Chemists hope forum will be a place where published synthetic methods are scrutinised and lab checks are crowd sourced
At the tail end of last year a research paper began being linked to on Twitter and blogs, but instead of excitement the tone was more sceptical. That scepticism has led a team of chemistry bloggers to set up a new site, BlogSyn, to check published syntheses and to take the first step towards formalising, to a certain extent, the world of post-publication peer review.
The paper in question was published by Thanh Binh Nguyen’s group from the French National Centre for Scientific Research, better known as the CNRS, at Gif-sur-Yvette, and reported an iron sulfide catalysed redox/condensation cascade reaction between 2-amino/hydroxy nitrobenzenes and activated methyl groups. See Arr Oh, who blogs anonymously at Just Like Cooking, explains that the paper caught their attention as soon as they saw the abstract: ‘It had all the right “words”: atom-economical, redox-based, iron catalysis, functional group-tolerant, everything! So I was intrigued.’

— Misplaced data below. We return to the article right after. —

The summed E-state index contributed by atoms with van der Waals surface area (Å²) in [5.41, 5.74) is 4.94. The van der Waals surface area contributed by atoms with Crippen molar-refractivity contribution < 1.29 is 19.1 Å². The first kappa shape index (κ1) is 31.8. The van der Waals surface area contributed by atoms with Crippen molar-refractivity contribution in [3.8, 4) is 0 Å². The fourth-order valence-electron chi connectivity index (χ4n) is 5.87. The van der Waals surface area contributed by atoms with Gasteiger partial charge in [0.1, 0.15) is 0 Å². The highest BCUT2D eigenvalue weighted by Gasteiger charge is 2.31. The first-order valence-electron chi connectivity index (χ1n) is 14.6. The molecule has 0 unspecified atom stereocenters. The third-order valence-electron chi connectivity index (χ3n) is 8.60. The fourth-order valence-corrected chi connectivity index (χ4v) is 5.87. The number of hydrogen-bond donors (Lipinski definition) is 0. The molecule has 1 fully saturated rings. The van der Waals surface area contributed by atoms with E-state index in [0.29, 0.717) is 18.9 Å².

But what was also intriguing to See Arr Oh was the lack of details in the experimental. Not having the reagents to hand, after a brief exchange on Twitter, Matthew Katcher, a graduate student at Princeton University in the US, took up the challenge to try and repeat the research. When Katcher started to have trouble, more chemists who are part of that online community decided to pursue recreating this synthesis. Eventually the online team, who have not met in real life, decided their findings ‘would be a fun and useful thing to share’, says See Arr Oh.
The result was the first post at Blog Syn. ‘There’s a chance that this may be a one-off, or it may take off, depending on time, interest, funding and reaction from the community,’ explains See Arr Oh. ‘Like most things on the internet, initial reactions we select will be those we run into by chance, that happen to have that je ne sais quoi of interesting new reactivity, reasonable conditions and substrate availability.’
Most importantly, the team stress the goal of the blog is not to vilify published work but to clarify and validate. ‘Respect for all parties will be critical to our success,’ See Arr Oh adds. The team did contact Binh Nguyen at the beginning of the project and received a prompt response clarifying some points. However, when Chemistry World contacted Binh Nguyen for a comment we were told that the researchers no longer wished to continue the discussion.